Now that autumn’s arrived and hunting seasons are opening everywhere, one of the first images that comes to mind, for me, is that perfect upland hunting scene: the yellow field stretches out in front of you, just slightly crisp from the melting overnight frost. Clouds composed of various shades of gray hang in scoop formations overhead. The dogs are ready, already panting heavily out of sheer anticipation. The first few birds start to trickle out of the side of the field, plumage blazing in color. It’s time to release the dogs and start the hunt. The wait is over.
As you walk into the field, a distant cackle confirms your quarry’s presence. The first bird goes up and the call goes out: “Hen!” No shot. Shotguns lowered, the party crunches forward through the sorghum. The excitement builds—who will get the first shot?
Suddenly, a flush in front—“Rooster!” A perfect shot brings him tumbling down. The dog is upon him, the retrieve is made, and your group is back after the birds. The blaze orange of the blockers at the end of the field are now in sight. Only one rooster and a couple of hens have gone up so far. But the dogs make it obvious that the birds are out front, quartering faster back and forth.
Birds begin to pile out of the field. The call over and over again is “Hen!” as the pale, speckled birds hit the sky. Tails splash sorghum plants left and right as the dogs’ pace heats up to a frenzy. With the blockers only 300 yards away, the birds must be just ahead. The cold metal of the shotgun’s receiver begins to heat up in your hand and your vest pockets, stuffed with the weight of the too-full boxes of shells, sway with each hastening step. Then it happens…the moment upland hunters dream about.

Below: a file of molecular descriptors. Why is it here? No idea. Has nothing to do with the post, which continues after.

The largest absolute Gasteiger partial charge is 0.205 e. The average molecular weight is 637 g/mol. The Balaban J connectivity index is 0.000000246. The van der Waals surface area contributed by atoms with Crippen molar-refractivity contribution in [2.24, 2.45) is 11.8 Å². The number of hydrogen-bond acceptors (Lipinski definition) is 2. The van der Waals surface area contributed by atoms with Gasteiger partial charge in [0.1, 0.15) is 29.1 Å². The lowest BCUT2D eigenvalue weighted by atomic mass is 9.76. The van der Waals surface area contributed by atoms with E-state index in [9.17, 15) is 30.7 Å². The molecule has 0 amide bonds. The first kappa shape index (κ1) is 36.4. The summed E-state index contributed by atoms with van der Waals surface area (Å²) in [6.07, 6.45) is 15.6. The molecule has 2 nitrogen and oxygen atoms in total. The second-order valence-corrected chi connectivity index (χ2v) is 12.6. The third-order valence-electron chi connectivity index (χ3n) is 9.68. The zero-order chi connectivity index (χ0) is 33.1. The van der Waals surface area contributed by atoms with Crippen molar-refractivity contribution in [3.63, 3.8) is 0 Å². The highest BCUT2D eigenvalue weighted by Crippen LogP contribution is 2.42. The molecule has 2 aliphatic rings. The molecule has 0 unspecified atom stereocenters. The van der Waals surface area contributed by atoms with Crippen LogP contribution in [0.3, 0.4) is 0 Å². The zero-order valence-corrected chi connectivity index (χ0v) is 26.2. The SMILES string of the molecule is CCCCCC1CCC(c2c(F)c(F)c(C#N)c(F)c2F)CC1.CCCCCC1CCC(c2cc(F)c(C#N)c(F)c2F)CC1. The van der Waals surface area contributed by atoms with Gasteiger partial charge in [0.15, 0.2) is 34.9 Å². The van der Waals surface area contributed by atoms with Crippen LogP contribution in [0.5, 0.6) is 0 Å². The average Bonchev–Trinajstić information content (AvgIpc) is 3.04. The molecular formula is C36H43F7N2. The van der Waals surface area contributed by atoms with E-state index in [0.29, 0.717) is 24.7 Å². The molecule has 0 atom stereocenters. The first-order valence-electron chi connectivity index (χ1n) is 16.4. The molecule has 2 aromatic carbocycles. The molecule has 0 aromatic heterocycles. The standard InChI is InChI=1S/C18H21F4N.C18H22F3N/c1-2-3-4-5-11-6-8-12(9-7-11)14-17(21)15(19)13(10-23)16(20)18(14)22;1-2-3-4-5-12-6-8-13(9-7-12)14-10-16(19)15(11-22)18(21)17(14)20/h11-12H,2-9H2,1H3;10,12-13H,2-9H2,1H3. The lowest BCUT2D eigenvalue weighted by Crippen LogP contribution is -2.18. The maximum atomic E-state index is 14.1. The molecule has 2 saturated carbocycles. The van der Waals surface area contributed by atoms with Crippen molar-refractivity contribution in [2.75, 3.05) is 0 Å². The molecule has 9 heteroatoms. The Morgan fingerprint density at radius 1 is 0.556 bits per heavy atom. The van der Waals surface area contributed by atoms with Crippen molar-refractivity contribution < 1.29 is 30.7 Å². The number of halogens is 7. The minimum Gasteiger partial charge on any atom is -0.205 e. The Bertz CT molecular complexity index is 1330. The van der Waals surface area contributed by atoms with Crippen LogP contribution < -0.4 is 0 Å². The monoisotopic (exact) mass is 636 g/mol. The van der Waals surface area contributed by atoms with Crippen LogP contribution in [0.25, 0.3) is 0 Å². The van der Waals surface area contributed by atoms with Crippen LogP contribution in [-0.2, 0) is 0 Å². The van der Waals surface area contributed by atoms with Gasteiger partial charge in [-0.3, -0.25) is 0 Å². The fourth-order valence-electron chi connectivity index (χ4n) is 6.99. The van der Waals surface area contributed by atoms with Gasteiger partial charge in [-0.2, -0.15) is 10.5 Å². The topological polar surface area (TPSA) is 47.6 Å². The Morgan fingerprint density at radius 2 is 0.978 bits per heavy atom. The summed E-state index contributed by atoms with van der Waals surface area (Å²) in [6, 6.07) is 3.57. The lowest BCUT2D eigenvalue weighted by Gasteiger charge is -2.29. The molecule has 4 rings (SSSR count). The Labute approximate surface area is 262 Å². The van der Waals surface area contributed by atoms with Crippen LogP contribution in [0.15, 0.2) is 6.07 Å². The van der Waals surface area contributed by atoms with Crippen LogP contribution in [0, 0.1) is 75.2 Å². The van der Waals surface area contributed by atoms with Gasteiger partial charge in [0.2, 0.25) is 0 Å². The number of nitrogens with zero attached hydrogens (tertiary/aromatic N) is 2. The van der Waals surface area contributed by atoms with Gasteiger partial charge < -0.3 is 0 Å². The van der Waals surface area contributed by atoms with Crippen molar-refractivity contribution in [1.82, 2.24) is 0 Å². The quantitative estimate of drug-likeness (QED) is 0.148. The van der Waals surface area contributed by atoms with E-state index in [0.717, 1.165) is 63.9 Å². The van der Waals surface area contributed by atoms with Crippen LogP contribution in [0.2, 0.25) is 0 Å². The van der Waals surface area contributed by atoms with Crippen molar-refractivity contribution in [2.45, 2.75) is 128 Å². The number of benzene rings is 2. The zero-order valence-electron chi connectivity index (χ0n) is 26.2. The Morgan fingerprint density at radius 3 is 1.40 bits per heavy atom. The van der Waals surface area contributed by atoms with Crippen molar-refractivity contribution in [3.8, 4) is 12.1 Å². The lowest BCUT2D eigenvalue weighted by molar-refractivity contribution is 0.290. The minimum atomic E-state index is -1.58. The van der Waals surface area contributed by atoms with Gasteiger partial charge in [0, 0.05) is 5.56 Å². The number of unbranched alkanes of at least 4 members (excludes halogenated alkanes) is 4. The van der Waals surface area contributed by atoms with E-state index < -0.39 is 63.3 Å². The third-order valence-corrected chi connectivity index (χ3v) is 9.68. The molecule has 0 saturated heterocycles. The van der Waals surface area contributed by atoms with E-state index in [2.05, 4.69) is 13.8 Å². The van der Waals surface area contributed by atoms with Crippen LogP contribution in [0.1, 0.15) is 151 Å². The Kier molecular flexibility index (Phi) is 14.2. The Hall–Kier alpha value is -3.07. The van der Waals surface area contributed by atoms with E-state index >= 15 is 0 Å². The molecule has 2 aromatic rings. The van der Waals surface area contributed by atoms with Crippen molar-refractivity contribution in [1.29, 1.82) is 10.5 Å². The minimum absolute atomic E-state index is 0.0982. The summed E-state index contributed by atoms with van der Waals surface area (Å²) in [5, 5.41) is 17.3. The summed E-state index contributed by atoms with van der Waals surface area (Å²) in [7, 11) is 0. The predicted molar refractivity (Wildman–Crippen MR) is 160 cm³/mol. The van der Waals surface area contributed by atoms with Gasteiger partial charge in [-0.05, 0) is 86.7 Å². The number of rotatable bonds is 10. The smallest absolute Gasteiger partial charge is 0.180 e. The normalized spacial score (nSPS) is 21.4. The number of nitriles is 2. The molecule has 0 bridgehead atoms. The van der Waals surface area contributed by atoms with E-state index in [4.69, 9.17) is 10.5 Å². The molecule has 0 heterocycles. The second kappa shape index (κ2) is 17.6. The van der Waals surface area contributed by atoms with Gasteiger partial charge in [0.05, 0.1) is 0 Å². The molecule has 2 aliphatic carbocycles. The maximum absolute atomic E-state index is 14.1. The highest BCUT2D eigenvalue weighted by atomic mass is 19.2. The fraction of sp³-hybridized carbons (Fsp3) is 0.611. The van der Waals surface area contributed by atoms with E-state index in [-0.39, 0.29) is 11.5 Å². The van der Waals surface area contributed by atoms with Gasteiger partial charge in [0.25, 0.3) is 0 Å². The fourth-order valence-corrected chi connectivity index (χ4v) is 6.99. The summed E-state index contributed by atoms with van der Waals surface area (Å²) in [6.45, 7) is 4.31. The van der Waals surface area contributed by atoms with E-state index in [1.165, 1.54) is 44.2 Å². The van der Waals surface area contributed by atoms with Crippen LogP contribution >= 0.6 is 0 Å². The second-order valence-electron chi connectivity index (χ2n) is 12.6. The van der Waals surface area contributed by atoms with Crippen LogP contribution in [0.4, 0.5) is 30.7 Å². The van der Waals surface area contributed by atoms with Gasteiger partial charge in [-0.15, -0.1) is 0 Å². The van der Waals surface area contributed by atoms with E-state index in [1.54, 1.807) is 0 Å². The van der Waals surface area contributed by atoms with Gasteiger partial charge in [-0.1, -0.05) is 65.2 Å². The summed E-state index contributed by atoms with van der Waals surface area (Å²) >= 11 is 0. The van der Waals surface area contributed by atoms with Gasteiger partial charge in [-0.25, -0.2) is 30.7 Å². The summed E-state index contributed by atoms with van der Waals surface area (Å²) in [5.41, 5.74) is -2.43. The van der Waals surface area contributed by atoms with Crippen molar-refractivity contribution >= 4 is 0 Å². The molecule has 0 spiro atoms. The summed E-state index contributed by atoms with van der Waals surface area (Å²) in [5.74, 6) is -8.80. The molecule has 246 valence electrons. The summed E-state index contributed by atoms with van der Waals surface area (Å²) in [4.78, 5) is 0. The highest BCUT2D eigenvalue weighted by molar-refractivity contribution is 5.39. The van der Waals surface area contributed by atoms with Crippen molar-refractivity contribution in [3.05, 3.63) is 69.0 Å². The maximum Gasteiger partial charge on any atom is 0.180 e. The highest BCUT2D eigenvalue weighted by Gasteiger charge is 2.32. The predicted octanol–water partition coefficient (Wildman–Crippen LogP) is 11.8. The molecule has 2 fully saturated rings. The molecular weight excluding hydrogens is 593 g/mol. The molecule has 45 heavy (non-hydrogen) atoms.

The cry of “Rooster!” pierces the air once again and shots ring out. The bird plummets downward in a spiral of tail feathers and suddenly the field explodes with flushes. Nowhere left to run, the clearing skies fill with pheasants. Five to the right, two in front, four to the left! The wily birds explode into the air, falling almost as soon as they take flight. Shots ring out over and over as a controlled chaos ensues. Bright plastic casings propel from your firearm, and your hands shake from reloading so fast.
With limits met, the hunt is over. The familiar rustle of birds in your vest speaks to a successful hunt. As the group marches back to the lodge, long black striped feathers protrude from every game bag. The dogs are thirsty, and their companions’ legs ache and burn from trekking the uneven, partially-frozen terrain. All the waiting, all the preparation and scouting, have paid off, and the reward is the perfect upland moment. Dogs and humans alike will dream of the moment until it becomes reality again.
Image courtesy Jeff Fuller/SportingDog Adventures